Plant virus diagnosis
Plant virus diagnosis

If you're diagnosing many samples with the same virus, ELISA is the method of choice. My concern however is diagnosing a few samples where virus (and sometimes host) identity is obscure and also samples with multiple viruses. The first step is to determine if the sample has a virus infection, the second is to determine the general nature of the virus ( classification) and the final step is to identify the specific virus. Often knowledge of classification combined with host identity (and perhaps symptoms) suggests virus identity. DNA based methods are not suited to the first two steps.

Minipurification - This is a partial virus purification followed by gel electrophoretic separation and detection of capsid proteins. It's sensitive, reasonably universal and can be completed in a day. pH and temperature sensitivity of viruses are easily checked as is sensitivity to common proteases. It's also useful for monitoring cultures for contamination.

Protein phenol extraction, followed by SDS gel electrophoresis. This is quicker and simpler than minipurification, but not as sensitive. It will miss low concentration viruses or viruses whose capsids overlap with host proteins. It can however pick up inclusion body proteins and capsid proteins of insoluble viruses which makes it a useful complement to minipurification. It can also sample small tissue areas, making it especially useful for viruses with localized symptoms.

dsRNA analysis works extremely well for some virus groups, but poorly for others. It's less universal than minipurification. It requires larger tissue volumes.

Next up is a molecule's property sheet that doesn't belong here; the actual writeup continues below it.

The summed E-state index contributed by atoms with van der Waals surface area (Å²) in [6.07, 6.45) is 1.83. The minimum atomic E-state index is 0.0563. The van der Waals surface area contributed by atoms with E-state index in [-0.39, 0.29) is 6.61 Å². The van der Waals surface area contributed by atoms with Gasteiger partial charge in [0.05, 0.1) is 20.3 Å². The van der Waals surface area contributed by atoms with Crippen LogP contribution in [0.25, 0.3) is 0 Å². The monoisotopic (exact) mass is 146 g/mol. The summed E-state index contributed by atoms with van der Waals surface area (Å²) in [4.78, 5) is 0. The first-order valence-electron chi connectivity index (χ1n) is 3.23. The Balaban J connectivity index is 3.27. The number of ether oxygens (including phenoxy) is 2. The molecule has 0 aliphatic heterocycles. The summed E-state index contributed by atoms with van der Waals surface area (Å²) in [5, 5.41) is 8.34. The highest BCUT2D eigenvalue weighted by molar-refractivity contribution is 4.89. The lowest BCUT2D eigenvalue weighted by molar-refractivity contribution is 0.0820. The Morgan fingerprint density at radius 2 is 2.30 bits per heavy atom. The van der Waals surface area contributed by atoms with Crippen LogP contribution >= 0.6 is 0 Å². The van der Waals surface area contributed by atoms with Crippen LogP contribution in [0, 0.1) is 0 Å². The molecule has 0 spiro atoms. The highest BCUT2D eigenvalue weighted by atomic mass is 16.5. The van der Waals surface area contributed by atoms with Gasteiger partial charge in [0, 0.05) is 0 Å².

Inoculation to Chenopodium quinoa works well for many viruses. I often inoculate minipurified samples to C. quinoa. If the plant becomes infected, virus can be detected by phenol extraction of single lesions, or by minipurification of larger tissue volumes. Symptoms on C. quinoa can be helpful, but many viruses give similar symptoms. One must be careful to recognize and avoid contamination.

I don't have an electron microscope readily available, but EM is a convenient standard technique. Minipurified samples are especially convenient for EM. Combining EM with serology is convenient for specific diagnosis.

What about symptoms?

Diagnosing viruses in the field isn't like bird watching. Virus symptoms depend on host genetics and physiology such that virus A under appropriate conditions exhibits symptoms of virus B. Furthermore it's clear that small (single nucleotide) genetic differences can influence symptoms. Symptoms are extremely useful, but need to be interpreted with caution.